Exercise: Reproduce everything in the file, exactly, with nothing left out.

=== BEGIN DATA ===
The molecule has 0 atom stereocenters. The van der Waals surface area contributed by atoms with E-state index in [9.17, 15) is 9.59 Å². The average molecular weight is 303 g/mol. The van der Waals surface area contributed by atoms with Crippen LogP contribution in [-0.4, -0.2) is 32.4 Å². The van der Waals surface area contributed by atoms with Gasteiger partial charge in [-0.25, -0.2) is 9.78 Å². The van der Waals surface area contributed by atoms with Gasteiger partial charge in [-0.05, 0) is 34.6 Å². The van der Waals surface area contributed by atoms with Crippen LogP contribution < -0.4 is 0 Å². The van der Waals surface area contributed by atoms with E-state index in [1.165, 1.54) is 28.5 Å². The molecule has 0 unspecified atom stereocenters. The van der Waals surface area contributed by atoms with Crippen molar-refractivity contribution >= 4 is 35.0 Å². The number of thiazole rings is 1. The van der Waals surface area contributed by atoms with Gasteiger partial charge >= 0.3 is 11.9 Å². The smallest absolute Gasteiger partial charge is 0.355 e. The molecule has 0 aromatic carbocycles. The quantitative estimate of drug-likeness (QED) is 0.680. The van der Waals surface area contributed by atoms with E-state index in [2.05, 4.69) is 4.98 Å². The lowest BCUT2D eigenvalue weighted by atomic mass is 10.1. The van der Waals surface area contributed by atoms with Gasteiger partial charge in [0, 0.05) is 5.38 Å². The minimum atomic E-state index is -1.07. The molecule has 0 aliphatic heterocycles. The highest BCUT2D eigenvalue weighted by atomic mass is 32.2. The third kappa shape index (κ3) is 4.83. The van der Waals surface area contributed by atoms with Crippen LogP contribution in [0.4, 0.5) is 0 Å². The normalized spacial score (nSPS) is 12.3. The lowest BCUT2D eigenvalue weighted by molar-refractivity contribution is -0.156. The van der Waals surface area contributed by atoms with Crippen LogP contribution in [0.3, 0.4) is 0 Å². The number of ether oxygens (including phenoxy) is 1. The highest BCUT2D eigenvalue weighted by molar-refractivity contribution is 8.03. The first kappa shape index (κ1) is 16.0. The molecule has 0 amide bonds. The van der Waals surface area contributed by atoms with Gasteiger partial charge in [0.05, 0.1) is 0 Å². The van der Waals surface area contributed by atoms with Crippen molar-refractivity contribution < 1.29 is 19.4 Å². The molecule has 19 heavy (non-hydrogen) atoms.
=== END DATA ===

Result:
The molecule has 0 atom stereocenters. The van der Waals surface area contributed by atoms with E-state index in [9.17, 15) is 9.59 Å². The average molecular weight is 303 g/mol. The van der Waals surface area contributed by atoms with Crippen LogP contribution in [-0.4, -0.2) is 32.4 Å². The van der Waals surface area contributed by atoms with Gasteiger partial charge in [-0.25, -0.2) is 9.78 Å². The van der Waals surface area contributed by atoms with Gasteiger partial charge in [-0.05, 0) is 34.6 Å². The van der Waals surface area contributed by atoms with Crippen LogP contribution < -0.4 is 0 Å². The van der Waals surface area contributed by atoms with E-state index in [1.165, 1.54) is 28.5 Å². The molecule has 0 unspecified atom stereocenters. The van der Waals surface area contributed by atoms with Crippen molar-refractivity contribution >= 4 is 35.0 Å². The number of thiazole rings is 1. The van der Waals surface area contributed by atoms with Gasteiger partial charge >= 0.3 is 11.9 Å². The smallest absolute Gasteiger partial charge is 0.355 e. The molecule has 0 aromatic carbocycles. The quantitative estimate of drug-likeness (QED) is 0.680. The van der Waals surface area contributed by atoms with E-state index in [2.05, 4.69) is 4.98 Å². The lowest BCUT2D eigenvalue weighted by atomic mass is 10.1. The van der Waals surface area contributed by atoms with Gasteiger partial charge in [0, 0.05) is 5.38 Å². The minimum atomic E-state index is -1.07. The molecule has 0 aliphatic heterocycles. The highest BCUT2D eigenvalue weighted by atomic mass is 32.2. The third kappa shape index (κ3) is 4.83. The van der Waals surface area contributed by atoms with Crippen LogP contribution in [0.4, 0.5) is 0 Å². The normalized spacial score (nSPS) is 12.3. The lowest BCUT2D eigenvalue weighted by molar-refractivity contribution is -0.156. The van der Waals surface area contributed by atoms with Crippen LogP contribution in [0.3, 0.4) is 0 Å². The number of ether oxygens (including phenoxy) is 1. The highest BCUT2D eigenvalue weighted by molar-refractivity contribution is 8.03. The first kappa shape index (κ1) is 16.0. The molecule has 0 amide bonds. The van der Waals surface area contributed by atoms with Gasteiger partial charge in [0.05, 0.1) is 0 Å². The van der Waals surface area contributed by atoms with Crippen molar-refractivity contribution < 1.29 is 19.4 Å². The molecule has 19 heavy (non-hydrogen) atoms.